It’s a strange world. Our government is sending aid and weapons to Ukraine on the one hand and all the while we send millions to Russia every day in exchange for gas – money they use to arm their troops to fight the Ukrainians.
With a carbon-neutral future planned and Russian energy dependency such an issue, the need to move away from fossil fuels, particularly gas, is more urgent than ever.
We can all turn down the thermostat a little, but ultimately the change to renewable energy for heating, especially gas, is going be delivered by government, industry and those building and renovating the houses we live in. So, what are developers doing?
For all the talk of renewable energy, the most important thing when building a house is to ensure that a minimum amount of energy is required to heat it in first place. The most obvious thing here is a high level of insulation, both in the walls and roof, but also through things like double glazing.
Next, we need to minimise leaking air – there is little point heating the building if all the heat escapes through gaps (where door frames meet walls, for example).
We test that by pressurising the whole house and seeing how quickly the air pressure reduces. It’s a simple thing to increase insulation and fill up these gaps – and critical too.
Once a building is complete, going back to solve any issues or upgrade retrospectively is nigh-on impossible. That’s why maximising this “fabric first” approach should be the number one target for improvement. The less we need to heat a building in the first place, the less energy we use of any kind.
So how do we heat them? When we build blocks of flats, we opt for communal heating systems as they are more efficient. Four or five large boilers can do the job of 50 when connected together.
Communal heating systems are cheaper to maintain and run as well, cut installation costs and complexity and will be simpler to change to new technology in the future.
And it does not have to be all gas boilers of course – in the block we are currently building in Kingsway, heating will be provided by an air source heat pump with gas boiler subsidiary.
It is worth pointing out that these only really work in new blocks – you need to have underfloor heating as opposed to radiators as the whole system works at lower temperatures.
Why not electric, you might be asking. The main issue with electric is the infrastructure available – to heat large blocks of flats would require a lot of current and the cables in every road would need to be changed for larger ones, plus new substations too.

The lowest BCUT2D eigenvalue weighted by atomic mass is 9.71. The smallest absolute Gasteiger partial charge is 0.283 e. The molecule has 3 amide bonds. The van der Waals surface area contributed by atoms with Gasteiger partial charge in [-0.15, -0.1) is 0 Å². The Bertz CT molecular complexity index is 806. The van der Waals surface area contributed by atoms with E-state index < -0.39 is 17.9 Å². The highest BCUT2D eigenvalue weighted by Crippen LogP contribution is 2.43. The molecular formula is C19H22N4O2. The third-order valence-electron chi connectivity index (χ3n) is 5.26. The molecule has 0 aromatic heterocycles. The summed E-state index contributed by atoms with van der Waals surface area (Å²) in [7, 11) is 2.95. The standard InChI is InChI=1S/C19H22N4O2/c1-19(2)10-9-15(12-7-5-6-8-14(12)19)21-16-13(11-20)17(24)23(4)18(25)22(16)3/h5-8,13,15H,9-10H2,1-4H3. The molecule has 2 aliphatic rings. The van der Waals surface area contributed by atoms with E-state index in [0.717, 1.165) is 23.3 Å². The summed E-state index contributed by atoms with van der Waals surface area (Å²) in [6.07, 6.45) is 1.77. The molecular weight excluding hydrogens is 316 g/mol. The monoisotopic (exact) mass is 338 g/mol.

Across the whole country that’s a huge proposition and, even if achieved, unless all energy is provided nationally via renewable sources then ultimately it’s still fossil fuels we are using.
On houses there are more options. More roof space compared to floor space means solar power can be possible, ground source heat pumps and other technology can be deployed too.
But while we are minimising the amount of energy being used and trying to move away from gas, until a vastly better alternative arrives we’re stuck with it to some extent.
What will hopefully be the future is the switch from natural gas to hydrogen. SGN, part of British Gas, are already running a pilot scheme in Scotland (search for h100fife for more information). It pumps the carbon-neutral gas through the existing infrastructure.
To change existing gas boilers to run on hydrogen is relatively simple, especially if you’ve already future-proofed your new block by having a centralised plant room. There is just the small snag that we need to produce the hydrogen efficiently in the first place.
In the short term, building regulation requirements changed just this month to require house builders to deliver more energy-efficient homes – a 30 per cent reduction of carbon emissions for new builds.
It is going to take some lateral thinking though – houses prices are static and build cost has already risen by 20 per cent this year before the new requirements.
Delivering these new homes is going to be a challenge but it is one we must all rise to and not just to stop climate change – as if that wasn’t enough.
Ed Deedman is a director of Cayuga Homes.
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